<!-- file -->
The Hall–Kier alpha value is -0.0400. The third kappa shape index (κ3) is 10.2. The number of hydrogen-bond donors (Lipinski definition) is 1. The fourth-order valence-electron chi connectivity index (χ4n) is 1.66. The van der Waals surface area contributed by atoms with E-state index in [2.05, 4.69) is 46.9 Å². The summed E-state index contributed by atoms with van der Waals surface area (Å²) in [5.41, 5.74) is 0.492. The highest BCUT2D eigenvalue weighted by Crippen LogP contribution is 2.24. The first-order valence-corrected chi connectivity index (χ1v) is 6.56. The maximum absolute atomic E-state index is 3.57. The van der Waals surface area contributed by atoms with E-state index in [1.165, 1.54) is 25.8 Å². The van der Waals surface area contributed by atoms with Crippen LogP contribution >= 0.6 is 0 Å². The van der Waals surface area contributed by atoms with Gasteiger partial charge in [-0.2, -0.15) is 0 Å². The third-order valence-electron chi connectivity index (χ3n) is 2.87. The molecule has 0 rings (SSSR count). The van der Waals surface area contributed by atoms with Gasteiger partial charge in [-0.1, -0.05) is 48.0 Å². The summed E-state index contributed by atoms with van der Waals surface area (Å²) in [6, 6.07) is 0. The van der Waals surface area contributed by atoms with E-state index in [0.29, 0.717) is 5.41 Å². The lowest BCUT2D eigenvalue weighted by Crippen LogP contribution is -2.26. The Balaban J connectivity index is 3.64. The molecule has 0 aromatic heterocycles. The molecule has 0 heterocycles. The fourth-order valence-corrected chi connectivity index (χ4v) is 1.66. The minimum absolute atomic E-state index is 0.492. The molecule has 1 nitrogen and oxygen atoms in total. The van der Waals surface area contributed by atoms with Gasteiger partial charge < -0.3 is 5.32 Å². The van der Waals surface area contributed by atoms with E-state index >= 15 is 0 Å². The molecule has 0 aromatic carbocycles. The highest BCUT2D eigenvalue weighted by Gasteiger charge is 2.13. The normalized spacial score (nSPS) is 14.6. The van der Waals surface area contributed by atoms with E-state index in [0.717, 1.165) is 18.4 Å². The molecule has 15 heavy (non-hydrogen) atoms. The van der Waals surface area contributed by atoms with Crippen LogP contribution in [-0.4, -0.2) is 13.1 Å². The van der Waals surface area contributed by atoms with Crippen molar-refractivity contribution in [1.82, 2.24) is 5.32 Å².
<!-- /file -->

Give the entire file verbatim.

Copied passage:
The Hall–Kier alpha value is -0.0400. The third kappa shape index (κ3) is 10.2. The number of hydrogen-bond donors (Lipinski definition) is 1. The fourth-order valence-electron chi connectivity index (χ4n) is 1.66. The van der Waals surface area contributed by atoms with E-state index in [2.05, 4.69) is 46.9 Å². The summed E-state index contributed by atoms with van der Waals surface area (Å²) in [5.41, 5.74) is 0.492. The highest BCUT2D eigenvalue weighted by Crippen LogP contribution is 2.24. The first-order valence-corrected chi connectivity index (χ1v) is 6.56. The maximum absolute atomic E-state index is 3.57. The van der Waals surface area contributed by atoms with E-state index in [1.165, 1.54) is 25.8 Å². The van der Waals surface area contributed by atoms with Crippen LogP contribution >= 0.6 is 0 Å². The van der Waals surface area contributed by atoms with Gasteiger partial charge in [-0.2, -0.15) is 0 Å². The third-order valence-electron chi connectivity index (χ3n) is 2.87. The molecule has 0 rings (SSSR count). The van der Waals surface area contributed by atoms with Gasteiger partial charge in [-0.1, -0.05) is 48.0 Å². The summed E-state index contributed by atoms with van der Waals surface area (Å²) in [6, 6.07) is 0. The van der Waals surface area contributed by atoms with E-state index in [0.29, 0.717) is 5.41 Å². The lowest BCUT2D eigenvalue weighted by Crippen LogP contribution is -2.26. The Balaban J connectivity index is 3.64. The molecule has 0 aromatic heterocycles. The molecule has 0 heterocycles. The fourth-order valence-corrected chi connectivity index (χ4v) is 1.66. The minimum absolute atomic E-state index is 0.492. The molecule has 1 nitrogen and oxygen atoms in total. The van der Waals surface area contributed by atoms with Gasteiger partial charge < -0.3 is 5.32 Å². The van der Waals surface area contributed by atoms with E-state index >= 15 is 0 Å². The molecule has 0 aromatic carbocycles. The highest BCUT2D eigenvalue weighted by Gasteiger charge is 2.13. The normalized spacial score (nSPS) is 14.6. The van der Waals surface area contributed by atoms with E-state index in [0.717, 1.165) is 18.4 Å². The molecule has 15 heavy (non-hydrogen) atoms. The van der Waals surface area contributed by atoms with Crippen LogP contribution in [-0.4, -0.2) is 13.1 Å². The van der Waals surface area contributed by atoms with Crippen molar-refractivity contribution in [1.82, 2.24) is 5.32 Å².